For Photoshop versions earlier than Photoshop CC, some functionality discussed in this article may be available only if you have Photoshop Extended. Photoshop does not have a separate Extended offering. All features in Photoshop Extended are part of Photoshop.
You can use Photoshop to edit individual frames of video and image sequence files. In addition to using any Photoshop tool to edit and paint on video, you can also apply filters, masks, transformations, layers styles, and blending modes. After making edits, you can save the document as a PSD file (that can be played back in other Adobe applications such as Premiere Pro and After Effects or accessed as a static file in other applications), or you can render it as a QuickTime movie or image sequence.
You can work only with the visual images in a video file, not the audio.
When you open a video file or image sequence in Photoshop, the frames are contained within a video layer. In the Layers panel, a video layer is identified with a filmstrip icon . Video layers let you paint and clone on individual frames using the brush tools and stamp tools. Like working with regular layers, you can create selections or apply masks to restrict your edits to specific areas of a frame. You navigate through the frames using the timeline mode in the Animation panel (Window > Animation).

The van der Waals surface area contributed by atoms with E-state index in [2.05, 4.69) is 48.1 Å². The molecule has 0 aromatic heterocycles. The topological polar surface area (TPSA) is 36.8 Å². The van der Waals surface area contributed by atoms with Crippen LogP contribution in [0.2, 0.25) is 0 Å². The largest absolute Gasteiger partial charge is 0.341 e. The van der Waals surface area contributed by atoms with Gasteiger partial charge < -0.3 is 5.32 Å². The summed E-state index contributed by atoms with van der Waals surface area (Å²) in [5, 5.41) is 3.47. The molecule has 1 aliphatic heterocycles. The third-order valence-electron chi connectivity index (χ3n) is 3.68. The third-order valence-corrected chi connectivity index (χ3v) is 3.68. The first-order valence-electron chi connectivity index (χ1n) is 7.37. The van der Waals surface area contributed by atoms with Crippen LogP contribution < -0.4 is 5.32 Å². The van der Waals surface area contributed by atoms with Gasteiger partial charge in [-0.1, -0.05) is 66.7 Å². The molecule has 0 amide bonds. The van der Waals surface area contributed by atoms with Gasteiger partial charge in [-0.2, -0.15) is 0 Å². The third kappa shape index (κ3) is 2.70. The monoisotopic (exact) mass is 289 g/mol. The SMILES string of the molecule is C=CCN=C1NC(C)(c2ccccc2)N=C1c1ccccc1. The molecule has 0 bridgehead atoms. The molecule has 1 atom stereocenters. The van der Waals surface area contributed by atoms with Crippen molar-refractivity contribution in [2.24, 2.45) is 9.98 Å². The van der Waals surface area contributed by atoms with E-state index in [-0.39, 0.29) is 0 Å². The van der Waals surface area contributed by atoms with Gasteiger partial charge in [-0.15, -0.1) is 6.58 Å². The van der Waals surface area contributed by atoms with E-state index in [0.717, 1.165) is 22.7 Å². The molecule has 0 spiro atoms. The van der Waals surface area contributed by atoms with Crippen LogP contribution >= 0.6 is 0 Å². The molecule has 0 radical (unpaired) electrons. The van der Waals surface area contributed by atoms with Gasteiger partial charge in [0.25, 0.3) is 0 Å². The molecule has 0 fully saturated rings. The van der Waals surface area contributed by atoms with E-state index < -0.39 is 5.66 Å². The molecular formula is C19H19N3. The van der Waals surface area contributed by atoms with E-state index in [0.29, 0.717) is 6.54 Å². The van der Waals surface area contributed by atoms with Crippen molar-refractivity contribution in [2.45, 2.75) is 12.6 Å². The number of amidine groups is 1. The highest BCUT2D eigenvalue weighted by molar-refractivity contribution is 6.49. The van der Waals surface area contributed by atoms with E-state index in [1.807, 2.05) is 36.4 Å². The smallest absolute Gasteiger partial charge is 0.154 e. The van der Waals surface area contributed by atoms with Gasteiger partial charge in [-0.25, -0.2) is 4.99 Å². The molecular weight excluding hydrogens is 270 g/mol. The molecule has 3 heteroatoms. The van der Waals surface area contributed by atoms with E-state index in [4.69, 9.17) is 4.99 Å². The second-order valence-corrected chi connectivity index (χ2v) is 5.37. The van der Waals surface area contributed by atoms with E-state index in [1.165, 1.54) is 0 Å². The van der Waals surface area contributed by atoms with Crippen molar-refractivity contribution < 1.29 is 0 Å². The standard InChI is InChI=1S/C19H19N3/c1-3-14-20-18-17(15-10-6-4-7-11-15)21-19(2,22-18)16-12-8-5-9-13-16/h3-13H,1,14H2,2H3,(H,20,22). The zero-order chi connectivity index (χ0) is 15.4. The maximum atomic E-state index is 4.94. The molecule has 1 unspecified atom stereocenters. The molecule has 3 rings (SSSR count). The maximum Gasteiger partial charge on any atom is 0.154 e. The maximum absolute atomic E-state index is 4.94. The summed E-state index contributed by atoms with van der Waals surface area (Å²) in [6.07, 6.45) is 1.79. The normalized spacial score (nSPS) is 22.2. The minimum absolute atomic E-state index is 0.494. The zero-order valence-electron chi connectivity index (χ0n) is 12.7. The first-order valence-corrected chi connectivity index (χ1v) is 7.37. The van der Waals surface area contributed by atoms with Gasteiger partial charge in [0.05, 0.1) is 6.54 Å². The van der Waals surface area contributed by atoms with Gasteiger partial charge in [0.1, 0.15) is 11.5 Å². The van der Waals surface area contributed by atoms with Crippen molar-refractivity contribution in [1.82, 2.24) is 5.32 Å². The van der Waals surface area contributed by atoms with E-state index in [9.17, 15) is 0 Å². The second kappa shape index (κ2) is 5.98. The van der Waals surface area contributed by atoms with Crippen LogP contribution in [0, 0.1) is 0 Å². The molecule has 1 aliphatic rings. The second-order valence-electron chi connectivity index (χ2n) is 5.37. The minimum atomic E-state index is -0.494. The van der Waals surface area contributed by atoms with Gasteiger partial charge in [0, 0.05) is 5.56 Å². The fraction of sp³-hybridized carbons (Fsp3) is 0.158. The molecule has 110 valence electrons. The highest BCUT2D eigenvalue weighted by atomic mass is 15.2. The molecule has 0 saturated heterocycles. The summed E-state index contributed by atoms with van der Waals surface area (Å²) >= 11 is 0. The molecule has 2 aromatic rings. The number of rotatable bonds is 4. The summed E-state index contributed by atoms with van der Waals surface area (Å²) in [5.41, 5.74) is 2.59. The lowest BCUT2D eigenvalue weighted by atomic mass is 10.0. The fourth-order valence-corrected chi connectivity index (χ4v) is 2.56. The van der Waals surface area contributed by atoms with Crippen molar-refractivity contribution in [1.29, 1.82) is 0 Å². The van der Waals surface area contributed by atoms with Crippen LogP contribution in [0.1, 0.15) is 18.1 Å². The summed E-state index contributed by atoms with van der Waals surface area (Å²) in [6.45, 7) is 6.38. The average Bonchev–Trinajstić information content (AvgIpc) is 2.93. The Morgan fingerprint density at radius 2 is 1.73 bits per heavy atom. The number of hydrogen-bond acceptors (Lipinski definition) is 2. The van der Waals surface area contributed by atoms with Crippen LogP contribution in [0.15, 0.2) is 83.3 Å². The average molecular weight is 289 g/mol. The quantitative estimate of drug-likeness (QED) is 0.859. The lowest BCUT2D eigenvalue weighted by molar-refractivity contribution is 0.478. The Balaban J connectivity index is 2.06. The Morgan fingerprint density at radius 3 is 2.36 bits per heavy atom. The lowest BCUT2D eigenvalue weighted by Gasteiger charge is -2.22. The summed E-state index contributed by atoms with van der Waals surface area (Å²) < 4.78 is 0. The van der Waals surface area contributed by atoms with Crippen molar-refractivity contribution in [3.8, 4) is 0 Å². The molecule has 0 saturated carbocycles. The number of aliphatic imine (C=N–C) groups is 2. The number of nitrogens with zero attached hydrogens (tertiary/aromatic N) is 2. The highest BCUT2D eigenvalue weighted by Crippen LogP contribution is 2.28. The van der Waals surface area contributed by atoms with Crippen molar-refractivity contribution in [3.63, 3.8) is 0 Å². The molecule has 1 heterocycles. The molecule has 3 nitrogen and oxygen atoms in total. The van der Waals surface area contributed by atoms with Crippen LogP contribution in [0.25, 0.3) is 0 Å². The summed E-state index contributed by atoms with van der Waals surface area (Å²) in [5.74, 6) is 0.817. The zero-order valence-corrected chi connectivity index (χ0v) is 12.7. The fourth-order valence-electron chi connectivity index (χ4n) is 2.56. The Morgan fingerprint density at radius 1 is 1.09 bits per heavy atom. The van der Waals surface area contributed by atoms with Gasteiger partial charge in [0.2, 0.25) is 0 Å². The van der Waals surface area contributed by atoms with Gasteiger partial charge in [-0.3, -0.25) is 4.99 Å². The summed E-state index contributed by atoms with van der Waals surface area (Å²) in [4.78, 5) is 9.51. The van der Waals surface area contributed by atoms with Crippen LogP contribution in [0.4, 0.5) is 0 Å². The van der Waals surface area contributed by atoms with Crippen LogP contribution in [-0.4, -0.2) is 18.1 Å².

Video layers do not work when the Animation panel is in Frame mode.
You work with video layers just like regular layers by adjusting the blending mode, opacity, position, and layer style. You can also group video layers in the Layers panel. Adjustment layers let you apply color and tonal adjustments non-destructively to the video layers.